The heroes back then seemed somehow bigger, more colorful Pole.
It's impossible to cover every heroic scrap that happened here.
But perhaps my favorite is the very last Formula 1 race.
Jackie Stewart won the race but it was the performance of the Kiwi, Chris Amondous stood out.
He qualified on pole.
He suffered a puncture from one of the many lumps of rock litter in the play Race.
In fact ten drivers suffered punctures.
Arman fought back from last to third in is Matra.
It seems that Matra, yet another forgotten example of France's influence in Formula 1.
They only got into F 1 in 1968, and they won the championship in '69.
So that came from nowhere to win it within 12 months.
And you just don't see that kind of innovation and underdog in F1.
So I think the only recent example.
Well you might be thinking of Braun but they sort of inherited a team.
Second-hand Honda, absolutely.
[SOUND] So you're in the hot seat for this circuit.
How would you rate the car?
The car is absolutely
Now, it's important to point out as I'm winging it round these tight hairpins, that this is not a sports car.
This is a 1900 kilo executive luxury car.
So we can mess around with the jumpers And switch it into sport mode.
Now I've got a bit of a theory that sport mode in many cars is what I call a placebo button.
You press it, looks good, truth is, you didn't really do a great deal.
Certainly not for the ordinary driver.
In this, you can feel it's a little bit tighter and a little bit firmer.
And this car needs to be.
It's a big car and we're on a very tight, super twisty, hilly section So, it all works very very well together.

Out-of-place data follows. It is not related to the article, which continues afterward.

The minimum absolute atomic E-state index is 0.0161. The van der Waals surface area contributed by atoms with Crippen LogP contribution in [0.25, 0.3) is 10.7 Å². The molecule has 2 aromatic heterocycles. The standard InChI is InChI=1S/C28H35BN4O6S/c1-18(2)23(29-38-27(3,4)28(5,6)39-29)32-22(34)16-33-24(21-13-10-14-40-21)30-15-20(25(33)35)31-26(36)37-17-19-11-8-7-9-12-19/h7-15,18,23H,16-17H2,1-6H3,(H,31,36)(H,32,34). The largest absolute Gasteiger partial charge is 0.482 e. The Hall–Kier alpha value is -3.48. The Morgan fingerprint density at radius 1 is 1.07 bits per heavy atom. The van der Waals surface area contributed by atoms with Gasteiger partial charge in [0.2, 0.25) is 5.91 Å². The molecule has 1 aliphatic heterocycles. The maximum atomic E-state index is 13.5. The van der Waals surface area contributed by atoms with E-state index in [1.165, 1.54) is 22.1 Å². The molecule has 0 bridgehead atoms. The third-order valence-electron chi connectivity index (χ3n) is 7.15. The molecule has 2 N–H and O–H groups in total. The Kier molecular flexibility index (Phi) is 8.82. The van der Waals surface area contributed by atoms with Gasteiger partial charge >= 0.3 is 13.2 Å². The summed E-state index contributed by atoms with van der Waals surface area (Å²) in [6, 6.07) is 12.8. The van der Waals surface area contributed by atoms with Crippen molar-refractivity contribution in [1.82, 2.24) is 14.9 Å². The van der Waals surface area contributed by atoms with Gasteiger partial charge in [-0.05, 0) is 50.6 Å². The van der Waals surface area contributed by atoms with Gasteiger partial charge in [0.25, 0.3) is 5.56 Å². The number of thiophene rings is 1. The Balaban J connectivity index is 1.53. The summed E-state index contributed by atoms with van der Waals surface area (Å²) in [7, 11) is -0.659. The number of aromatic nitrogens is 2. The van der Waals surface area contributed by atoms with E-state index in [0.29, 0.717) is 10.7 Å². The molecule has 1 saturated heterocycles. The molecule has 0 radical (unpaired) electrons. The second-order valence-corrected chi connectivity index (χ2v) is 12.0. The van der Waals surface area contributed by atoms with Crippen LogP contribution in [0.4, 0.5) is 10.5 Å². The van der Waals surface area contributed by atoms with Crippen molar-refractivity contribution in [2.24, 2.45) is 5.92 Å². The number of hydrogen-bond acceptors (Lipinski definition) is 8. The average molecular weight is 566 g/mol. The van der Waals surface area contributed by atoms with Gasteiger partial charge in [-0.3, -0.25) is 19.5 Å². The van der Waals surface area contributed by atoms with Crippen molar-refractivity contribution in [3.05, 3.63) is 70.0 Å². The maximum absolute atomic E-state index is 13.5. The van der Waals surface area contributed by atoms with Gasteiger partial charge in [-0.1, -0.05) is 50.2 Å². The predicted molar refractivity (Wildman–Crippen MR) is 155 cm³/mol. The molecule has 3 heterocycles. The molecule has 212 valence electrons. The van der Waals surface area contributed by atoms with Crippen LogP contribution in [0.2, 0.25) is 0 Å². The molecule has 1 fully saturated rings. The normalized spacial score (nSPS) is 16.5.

Not to ramble on about the Ferrari's source [INAUDIBLE] liter V8, you can look up all the stats on the net.
What you cant get is this fantastic feeling as you blow from corner to corner.
But I'm rambling on, you want a review I'll give you a short review, I'll give you a review in eight words.
[INAUDIBLE] in the front, Berlusconi in the back.
Well as we steam down into yet another very [INAUDIBLE] not quite enough runoff for my liking.
You can't quite make it out on the camera, but down here is a little slick road.
now those in the noble tell you that this joins onto the public road, which forms the greatest part of the original loop that was the F1 circuit.
[SOUND] The Gerard Circuit is the most exciting track I have ever driven.
It's how race tracks should be.
Built not to satisfy some third world government or Bernie's pocket, but in harmony with nature's roughest edges.
It really is criminal that this place just isn't better known about and more used, really.
It is a forgotten racetrack, but of course you can still visit here.
Get on the net and check out Jerez Circuit.
There are occasional track days and events here.
And check it out, you don't need something as hot as our Maserati to enjoy it.
Don't forget also that the surrounding roads here is the exact Same circuit that was used in '72 in Formula One.
And it is great fun.
It is a fantastic place to visit.
Vive la France.